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Political Wrap

September 28, 2001 at 12:00 AM EDT


JIM LEHRER: And that brings us to Shields and Brooks; syndicated columnist Mark Shields and The Weekly Standard’s David Brooks. Mark, have you picked up any rumblings of impatience in Congress or in the political world about hey, when is the United States going to act?

MARK SHIELDS: There are pockets of impatience, Jim, but what is most revealing is that they have been totally mute and the reason they have been muted is very simple. The president is a Republican and the most enthusiastic supporters of military action come from the Republican Party. So they in support, and particularly the right-wing of the Republican Party, they’re out of deference and respect for their president, being quite restrained in their public criticism. I think it’s fair to say that going on three weeks after an act so abominable and so atrocious as the World Trade Center and the Pentagon and President Al Gore hadn’t acted –

JIM LEHRER: It would be different?

MARK SHIELDS: I think the criticism from Charles Krauthamer, George Will, Rush Limbaugh would probably be a lot louder.

JIM LEHRER: Fair statement, David?

DAVID BROOKS: I don’t know. There’s an awful strong sense of unity now. I’m picking up some anxiety over the change of tone from last week to this week. Last week the administration was talking about getting rid of the Taliban. This week the administration said we don’t care if the Taliban goes. Last week the administration was much more hawkish on regimes being deposed, much more willing to float the idea there was going to be a big military action.

This week Secretary of Defense Donald Rumsfeld wrote a remarkable op-ed piece in the “New York Times” saying, you know, the military might not even be the primary thing we use in this coming conflict, so there was just a head snapping shift in tone, which I think has caused some anxiety but I think the general feeling is the president asked for patience. We’re going to be patient. And the Pew Foundation did a poll showing (a) tremendous patience in the American people (b) people think it’s more important to move militarily abroad than build up homeland defenses. So there is real support for just hanging back.

JIM LEHRER: The only reason I even brought it up is just because there have been a couple of stories in the last couple of days in some of the newspapers about it.

MARK SHIELDS: I think that’s important to note, Jim. I was talking to Peter Hart today, the pollster who does the “Wall Street Journal”-NBC poll. He said we financial a patient public and a public that is thinking in broad terms, broader terms than capturing Osama bin Laden.

So it’s not how quickly we act, the United States acts, but how intelligently and how effectively. Just one thing, there is no question the administration is anxious because they leaked the story about U.S. Special Forces in Afghanistan for the past two weeks. That was sort of to inoculate themselves against the charges that they weren’t doing anything. And that was obviously an administration leak.

DAVID BROOKS: The Pew poll had something interesting, which is that people think it is more important to deter future attacks than to punish the people who did this attack, which means anybody who is involved in terrorism, is a threat to the U.S., is a problem — not just Osama bin Laden.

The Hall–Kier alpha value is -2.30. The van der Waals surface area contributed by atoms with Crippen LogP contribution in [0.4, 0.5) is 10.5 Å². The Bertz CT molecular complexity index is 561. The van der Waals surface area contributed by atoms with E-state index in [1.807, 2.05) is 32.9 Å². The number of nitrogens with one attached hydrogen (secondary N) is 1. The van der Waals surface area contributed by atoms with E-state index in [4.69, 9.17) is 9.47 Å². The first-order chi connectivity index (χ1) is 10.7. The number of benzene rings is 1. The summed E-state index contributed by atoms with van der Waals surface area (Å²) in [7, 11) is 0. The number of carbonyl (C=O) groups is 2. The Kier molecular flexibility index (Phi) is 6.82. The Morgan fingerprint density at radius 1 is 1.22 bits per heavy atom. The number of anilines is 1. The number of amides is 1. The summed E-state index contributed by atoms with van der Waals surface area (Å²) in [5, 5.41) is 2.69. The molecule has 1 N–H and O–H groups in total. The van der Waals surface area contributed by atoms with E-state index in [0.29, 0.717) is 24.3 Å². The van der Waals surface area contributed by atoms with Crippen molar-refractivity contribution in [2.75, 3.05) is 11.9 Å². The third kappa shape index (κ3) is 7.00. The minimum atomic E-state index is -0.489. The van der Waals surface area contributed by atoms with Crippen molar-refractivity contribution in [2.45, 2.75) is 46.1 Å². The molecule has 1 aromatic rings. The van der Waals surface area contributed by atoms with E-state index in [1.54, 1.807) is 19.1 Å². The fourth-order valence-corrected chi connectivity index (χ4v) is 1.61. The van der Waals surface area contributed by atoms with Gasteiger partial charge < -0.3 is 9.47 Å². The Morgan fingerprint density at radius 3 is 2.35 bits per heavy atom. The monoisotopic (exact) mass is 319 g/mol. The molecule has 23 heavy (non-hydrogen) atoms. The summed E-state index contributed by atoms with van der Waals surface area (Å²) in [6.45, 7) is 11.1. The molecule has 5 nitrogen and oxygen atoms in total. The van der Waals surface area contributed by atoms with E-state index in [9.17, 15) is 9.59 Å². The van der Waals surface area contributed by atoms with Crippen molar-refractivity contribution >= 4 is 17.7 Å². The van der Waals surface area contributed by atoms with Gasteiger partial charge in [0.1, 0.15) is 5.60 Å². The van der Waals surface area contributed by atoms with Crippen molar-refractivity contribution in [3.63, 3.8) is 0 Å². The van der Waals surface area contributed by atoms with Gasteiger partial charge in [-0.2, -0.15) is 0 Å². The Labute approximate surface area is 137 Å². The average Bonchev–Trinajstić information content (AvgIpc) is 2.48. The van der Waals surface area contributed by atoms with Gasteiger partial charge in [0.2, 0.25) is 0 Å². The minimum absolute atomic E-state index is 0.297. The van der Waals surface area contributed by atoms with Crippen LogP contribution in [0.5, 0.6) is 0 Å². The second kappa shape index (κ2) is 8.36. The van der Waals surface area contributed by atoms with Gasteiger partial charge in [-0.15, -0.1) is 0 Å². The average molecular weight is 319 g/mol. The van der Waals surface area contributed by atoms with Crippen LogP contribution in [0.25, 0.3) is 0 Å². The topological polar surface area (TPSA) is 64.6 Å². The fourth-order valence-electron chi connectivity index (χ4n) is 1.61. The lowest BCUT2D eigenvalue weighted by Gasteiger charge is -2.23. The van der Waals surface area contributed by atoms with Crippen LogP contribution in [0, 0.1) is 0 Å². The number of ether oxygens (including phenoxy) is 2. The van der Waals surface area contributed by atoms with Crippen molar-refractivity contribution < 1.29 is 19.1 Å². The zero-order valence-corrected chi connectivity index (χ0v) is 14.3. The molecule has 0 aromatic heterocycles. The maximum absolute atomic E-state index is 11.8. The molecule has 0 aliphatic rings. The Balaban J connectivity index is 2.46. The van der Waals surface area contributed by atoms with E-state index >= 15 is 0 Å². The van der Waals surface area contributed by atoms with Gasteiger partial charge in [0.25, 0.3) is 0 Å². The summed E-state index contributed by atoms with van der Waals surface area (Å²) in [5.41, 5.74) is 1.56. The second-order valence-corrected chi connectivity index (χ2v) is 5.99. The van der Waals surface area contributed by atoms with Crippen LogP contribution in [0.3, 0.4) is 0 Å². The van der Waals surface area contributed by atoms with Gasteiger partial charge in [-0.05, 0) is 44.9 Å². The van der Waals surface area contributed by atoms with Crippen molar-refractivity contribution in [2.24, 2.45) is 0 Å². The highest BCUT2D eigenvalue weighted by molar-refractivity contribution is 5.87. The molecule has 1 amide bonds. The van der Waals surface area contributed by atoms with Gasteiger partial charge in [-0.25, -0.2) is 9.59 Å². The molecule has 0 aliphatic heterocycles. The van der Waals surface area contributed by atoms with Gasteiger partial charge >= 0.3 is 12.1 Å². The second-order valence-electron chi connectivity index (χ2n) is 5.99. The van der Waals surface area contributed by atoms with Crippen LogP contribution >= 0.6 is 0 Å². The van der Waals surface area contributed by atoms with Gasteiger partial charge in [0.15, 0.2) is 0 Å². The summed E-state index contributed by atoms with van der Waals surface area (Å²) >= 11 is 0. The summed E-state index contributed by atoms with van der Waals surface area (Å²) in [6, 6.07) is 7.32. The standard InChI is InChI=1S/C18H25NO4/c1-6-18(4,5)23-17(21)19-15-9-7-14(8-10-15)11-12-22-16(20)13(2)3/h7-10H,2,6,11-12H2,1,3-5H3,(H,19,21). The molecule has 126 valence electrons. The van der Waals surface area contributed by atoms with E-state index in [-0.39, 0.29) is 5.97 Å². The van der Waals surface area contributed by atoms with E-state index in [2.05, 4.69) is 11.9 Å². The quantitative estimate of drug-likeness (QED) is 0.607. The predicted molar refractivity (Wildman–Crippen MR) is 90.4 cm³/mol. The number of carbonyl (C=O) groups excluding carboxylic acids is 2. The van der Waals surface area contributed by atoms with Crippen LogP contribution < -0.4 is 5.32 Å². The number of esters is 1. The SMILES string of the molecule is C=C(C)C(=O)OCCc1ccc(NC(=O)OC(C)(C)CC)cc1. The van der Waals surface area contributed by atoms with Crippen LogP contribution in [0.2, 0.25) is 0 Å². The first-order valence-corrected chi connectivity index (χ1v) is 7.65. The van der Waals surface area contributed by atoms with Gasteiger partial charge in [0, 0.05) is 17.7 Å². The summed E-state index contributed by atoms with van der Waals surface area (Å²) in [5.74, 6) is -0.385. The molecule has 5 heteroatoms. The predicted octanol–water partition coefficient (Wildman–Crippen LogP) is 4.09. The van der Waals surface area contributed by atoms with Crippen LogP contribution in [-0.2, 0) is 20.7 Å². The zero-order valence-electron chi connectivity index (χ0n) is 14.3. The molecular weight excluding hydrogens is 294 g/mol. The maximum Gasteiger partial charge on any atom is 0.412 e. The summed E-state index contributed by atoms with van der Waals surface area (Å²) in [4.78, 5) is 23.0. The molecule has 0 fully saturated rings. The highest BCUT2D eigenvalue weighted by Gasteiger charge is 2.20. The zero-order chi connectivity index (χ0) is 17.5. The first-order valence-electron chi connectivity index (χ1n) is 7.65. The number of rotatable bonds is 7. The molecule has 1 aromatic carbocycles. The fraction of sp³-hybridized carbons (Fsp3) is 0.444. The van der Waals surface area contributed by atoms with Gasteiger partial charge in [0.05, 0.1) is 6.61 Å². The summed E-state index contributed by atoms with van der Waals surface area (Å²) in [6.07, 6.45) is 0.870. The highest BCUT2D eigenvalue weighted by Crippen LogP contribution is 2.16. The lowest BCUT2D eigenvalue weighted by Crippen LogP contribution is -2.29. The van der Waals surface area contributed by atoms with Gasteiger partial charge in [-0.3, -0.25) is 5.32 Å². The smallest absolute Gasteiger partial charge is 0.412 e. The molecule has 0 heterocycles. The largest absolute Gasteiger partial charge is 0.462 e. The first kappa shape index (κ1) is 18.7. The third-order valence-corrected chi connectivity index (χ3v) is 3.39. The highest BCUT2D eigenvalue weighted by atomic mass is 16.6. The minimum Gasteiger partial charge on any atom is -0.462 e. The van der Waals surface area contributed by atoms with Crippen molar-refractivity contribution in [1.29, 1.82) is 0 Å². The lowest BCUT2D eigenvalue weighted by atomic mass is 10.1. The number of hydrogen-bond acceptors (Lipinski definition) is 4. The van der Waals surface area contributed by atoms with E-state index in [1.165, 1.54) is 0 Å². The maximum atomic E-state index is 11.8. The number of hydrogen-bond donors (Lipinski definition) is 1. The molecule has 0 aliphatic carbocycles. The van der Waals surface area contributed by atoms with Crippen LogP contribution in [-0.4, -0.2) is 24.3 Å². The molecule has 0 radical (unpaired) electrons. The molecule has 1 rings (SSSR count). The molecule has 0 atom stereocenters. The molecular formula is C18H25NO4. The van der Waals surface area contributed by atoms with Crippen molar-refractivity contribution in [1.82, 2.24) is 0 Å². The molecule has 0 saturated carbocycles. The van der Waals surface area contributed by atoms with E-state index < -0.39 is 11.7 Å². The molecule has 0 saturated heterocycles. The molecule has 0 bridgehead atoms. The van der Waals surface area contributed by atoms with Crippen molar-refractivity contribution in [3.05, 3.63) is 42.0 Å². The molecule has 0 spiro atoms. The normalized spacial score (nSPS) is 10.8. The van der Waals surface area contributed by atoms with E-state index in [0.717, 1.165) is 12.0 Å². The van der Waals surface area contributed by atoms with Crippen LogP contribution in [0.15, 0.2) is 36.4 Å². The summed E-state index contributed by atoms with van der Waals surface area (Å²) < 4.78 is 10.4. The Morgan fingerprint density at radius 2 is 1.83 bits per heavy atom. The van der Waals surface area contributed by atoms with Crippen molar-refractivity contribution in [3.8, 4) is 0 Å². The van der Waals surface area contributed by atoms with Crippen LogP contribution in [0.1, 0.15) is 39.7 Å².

JIM LEHRER: David, What has occurred to me, you know, whether Congress, with or without President Bush, is going to move on an economic stimulus package — that also has been creeping up to the front page this week.

DAVID BROOKS: Yeah. There is sort of a two-stage debate. The first debate is should we do anything? And there are a group of people saying let’s not do anything immediately. Let’s wait and see what is shaking down, Alan Greenspan, Robert Rubin and Martin Feldstein of Harvard in today’s “Wall Street Journal” – his argument was, listen, we don’t know what is going on in the economy.

We’re terrible at timing these stimulus packages and there is already a lot of stimulus going into the economy with the tax cut and what the Fed has done so let’s wait. That’s the first debate. The second debate is the Keynesians on left and right now saying we’ve got– we know what we want to do and we have got $100 billion and we’re going to spend it whether it’s the left-wing Keynesians who want to have, you know, home heating subsidies, unemployment benefits or the right-wing Keynesians…. which is a new category these days.

JIM LEHRER: Who are they?

DAVID BROOKS: They are the people who say we have got these tax cut ideas and they will stimulate the economy whether it’s moving up the marginal rate cuts, which are in the Bush plan or the capital gains cut or anything else, but they suddenly a lot of Republicans are confident they can stimulate the economy at just the right time.

JIM LEHRER: How do you read it?

MARK SHIELDS: Jim, I don’t disagree with David except to add that everybody is a Keynesian right now. I mean George W. Bush is a Keynesian. We’re going to spend. I mean the president is about to agree to a spending level that is going to be so upsetting and unnerving to fiscal conservatives in the Republican Party that they’re going to have to bite their tongue and take cold showers for about three weeks.

Don Young, Chairman of the House Transportation Committee introduced $71 billion plan to build high-speed railways nationally: Direct grants, loans, loan guarantees. He is a Republican. He was backed by Kay Bailey Hutchison of Texas, Senator; she’s a Republican. We are going to spend, and that’s what I think is really the economic stimulus.